November 3, 2015
Bruton on Ethiopia's Counterterrorism Efforts
Were it monitoring only legitimate terrorist threats, its intelligence system could be a model. But like the U.S., Kenya and so many others, Ethiopia hasn't escaped the great irony of counterterrorism: undermining human rights as it tries to protect them. According to recent Human Rights Watch reports, the government has monitored journalists, opposition party members and anyone else perceived to be a threat to its grip on power. Recordings of phone calls have been used during abusive interrogations of people whom, under Ethiopia's vaguely worded 2009 anti-terrorism law, the government labels terrorists, a 2014 HRW report says. "Ethiopia is a police state," says Bronwyn Bruton, deputy director of the Atlantic Council's Africa Center, terming it "almost North Korea–esque."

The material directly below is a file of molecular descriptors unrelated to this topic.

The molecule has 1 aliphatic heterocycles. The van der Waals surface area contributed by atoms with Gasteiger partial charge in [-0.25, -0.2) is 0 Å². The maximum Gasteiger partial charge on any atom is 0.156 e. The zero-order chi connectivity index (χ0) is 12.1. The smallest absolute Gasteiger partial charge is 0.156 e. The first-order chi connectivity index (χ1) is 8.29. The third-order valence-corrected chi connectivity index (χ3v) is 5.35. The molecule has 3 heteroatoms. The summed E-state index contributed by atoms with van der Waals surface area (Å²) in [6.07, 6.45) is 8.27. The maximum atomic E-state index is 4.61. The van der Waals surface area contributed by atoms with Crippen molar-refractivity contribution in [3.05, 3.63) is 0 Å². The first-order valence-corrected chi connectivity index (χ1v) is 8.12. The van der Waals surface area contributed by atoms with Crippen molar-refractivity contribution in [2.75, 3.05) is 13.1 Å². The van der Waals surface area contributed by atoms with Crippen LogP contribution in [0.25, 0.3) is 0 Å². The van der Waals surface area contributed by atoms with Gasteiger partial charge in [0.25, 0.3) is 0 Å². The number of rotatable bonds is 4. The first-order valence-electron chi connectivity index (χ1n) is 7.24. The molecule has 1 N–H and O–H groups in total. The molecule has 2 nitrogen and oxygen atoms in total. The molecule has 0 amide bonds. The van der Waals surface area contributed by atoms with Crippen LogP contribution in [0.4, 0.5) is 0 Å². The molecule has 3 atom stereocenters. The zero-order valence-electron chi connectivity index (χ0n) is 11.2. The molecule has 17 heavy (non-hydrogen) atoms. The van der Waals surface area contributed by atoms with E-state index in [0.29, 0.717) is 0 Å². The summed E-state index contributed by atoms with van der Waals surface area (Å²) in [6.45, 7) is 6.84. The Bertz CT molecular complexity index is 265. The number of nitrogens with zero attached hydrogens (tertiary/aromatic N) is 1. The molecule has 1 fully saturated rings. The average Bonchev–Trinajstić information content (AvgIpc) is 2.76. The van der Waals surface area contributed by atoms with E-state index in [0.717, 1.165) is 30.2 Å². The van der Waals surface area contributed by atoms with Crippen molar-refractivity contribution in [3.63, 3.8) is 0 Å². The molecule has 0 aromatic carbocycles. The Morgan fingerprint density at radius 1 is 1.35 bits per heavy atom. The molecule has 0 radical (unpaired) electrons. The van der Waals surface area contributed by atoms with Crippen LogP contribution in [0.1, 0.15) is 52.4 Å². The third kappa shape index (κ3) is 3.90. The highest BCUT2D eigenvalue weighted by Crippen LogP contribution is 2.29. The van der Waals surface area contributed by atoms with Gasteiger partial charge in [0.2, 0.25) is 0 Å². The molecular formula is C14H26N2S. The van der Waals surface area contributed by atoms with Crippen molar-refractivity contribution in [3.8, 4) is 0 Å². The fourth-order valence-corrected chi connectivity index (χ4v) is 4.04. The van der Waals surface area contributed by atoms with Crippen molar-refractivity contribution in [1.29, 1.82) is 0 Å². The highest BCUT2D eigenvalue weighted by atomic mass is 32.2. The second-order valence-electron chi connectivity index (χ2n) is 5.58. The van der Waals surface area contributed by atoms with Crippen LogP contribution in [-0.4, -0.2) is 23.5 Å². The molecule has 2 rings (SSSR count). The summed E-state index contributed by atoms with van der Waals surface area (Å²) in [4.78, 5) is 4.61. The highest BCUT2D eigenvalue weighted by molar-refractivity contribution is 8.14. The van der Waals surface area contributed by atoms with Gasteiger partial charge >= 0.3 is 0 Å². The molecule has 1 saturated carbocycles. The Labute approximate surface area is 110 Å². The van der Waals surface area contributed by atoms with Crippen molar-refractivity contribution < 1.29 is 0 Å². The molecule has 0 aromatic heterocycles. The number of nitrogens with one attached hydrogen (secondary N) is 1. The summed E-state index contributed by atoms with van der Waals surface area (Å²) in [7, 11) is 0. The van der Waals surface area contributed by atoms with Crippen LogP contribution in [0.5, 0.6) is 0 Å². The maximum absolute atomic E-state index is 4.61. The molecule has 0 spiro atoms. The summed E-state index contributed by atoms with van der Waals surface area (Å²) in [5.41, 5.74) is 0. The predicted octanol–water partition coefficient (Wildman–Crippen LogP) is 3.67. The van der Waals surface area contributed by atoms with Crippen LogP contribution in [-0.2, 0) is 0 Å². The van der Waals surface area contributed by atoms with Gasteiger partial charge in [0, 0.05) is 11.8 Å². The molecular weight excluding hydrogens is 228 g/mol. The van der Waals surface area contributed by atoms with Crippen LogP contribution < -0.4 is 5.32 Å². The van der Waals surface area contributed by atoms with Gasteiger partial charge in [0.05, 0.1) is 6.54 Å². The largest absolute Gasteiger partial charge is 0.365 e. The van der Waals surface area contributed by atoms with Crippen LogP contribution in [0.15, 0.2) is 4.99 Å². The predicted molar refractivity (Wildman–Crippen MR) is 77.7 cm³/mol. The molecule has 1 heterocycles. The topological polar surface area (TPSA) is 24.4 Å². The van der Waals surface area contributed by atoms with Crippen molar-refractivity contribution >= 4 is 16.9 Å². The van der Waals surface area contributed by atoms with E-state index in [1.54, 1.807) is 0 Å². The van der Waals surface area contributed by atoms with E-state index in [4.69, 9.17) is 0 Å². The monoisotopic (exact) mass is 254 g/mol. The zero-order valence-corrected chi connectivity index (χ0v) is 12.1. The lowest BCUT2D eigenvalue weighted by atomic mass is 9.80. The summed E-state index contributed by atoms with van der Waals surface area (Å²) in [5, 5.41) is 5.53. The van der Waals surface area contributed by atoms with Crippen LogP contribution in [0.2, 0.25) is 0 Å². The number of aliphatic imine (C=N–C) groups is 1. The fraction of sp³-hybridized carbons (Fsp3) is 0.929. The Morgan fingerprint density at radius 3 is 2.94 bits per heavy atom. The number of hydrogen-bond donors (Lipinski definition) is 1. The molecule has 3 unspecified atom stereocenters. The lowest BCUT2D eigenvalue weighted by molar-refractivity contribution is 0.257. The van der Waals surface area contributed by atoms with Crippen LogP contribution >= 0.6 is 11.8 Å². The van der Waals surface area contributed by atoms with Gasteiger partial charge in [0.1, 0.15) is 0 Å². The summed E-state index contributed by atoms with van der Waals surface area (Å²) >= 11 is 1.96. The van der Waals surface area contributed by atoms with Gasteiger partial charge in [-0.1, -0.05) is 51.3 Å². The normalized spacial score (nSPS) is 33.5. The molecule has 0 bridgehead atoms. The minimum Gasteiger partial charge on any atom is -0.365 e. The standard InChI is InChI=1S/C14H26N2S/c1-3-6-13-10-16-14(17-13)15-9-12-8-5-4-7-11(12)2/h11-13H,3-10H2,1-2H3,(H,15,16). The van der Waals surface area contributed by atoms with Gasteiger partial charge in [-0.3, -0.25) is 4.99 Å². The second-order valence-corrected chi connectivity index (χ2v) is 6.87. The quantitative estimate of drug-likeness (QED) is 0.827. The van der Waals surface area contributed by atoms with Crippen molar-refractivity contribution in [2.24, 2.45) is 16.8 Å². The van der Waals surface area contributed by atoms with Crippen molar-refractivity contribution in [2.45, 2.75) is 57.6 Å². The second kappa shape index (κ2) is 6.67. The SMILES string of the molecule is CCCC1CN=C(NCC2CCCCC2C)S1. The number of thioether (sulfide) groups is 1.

Critics suggest the country's repressive measures could breed homegrown terrorism. "My big concern with Ethiopia is the way they are behaving ... is actually going to push people into the arms of extremists," Bruton says. For the past several years, thousands of Muslims have marched in protests over government treatment of the Islamic community. Many protests have been violently disrupted.